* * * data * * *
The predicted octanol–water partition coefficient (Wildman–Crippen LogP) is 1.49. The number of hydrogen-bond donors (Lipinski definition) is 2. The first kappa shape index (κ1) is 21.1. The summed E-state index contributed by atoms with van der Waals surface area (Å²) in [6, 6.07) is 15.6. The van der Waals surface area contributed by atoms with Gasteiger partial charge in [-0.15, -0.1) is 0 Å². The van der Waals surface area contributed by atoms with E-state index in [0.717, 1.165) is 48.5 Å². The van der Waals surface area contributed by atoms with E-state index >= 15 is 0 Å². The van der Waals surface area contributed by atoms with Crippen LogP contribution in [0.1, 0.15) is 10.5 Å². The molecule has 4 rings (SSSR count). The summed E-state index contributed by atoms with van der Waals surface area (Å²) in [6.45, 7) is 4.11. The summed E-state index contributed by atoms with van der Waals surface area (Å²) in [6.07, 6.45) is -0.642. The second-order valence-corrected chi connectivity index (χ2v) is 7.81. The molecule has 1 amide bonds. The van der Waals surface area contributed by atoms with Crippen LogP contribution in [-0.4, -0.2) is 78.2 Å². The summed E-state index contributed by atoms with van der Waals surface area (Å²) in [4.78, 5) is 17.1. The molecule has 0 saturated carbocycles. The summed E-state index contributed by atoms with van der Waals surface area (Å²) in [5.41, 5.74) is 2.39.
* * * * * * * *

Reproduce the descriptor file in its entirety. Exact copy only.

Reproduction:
The predicted octanol–water partition coefficient (Wildman–Crippen LogP) is 1.49. The number of hydrogen-bond donors (Lipinski definition) is 2. The first kappa shape index (κ1) is 21.1. The summed E-state index contributed by atoms with van der Waals surface area (Å²) in [6, 6.07) is 15.6. The van der Waals surface area contributed by atoms with Gasteiger partial charge in [-0.15, -0.1) is 0 Å². The van der Waals surface area contributed by atoms with E-state index in [0.717, 1.165) is 48.5 Å². The van der Waals surface area contributed by atoms with E-state index >= 15 is 0 Å². The van der Waals surface area contributed by atoms with Crippen LogP contribution in [0.1, 0.15) is 10.5 Å². The molecule has 4 rings (SSSR count). The summed E-state index contributed by atoms with van der Waals surface area (Å²) in [6.45, 7) is 4.11. The summed E-state index contributed by atoms with van der Waals surface area (Å²) in [6.07, 6.45) is -0.642. The second-order valence-corrected chi connectivity index (χ2v) is 7.81. The molecule has 1 amide bonds. The van der Waals surface area contributed by atoms with Crippen LogP contribution in [-0.4, -0.2) is 78.2 Å². The summed E-state index contributed by atoms with van der Waals surface area (Å²) in [4.78, 5) is 17.1. The molecule has 0 saturated carbocycles. The summed E-state index contributed by atoms with van der Waals surface area (Å²) in [5.41, 5.74) is 2.39.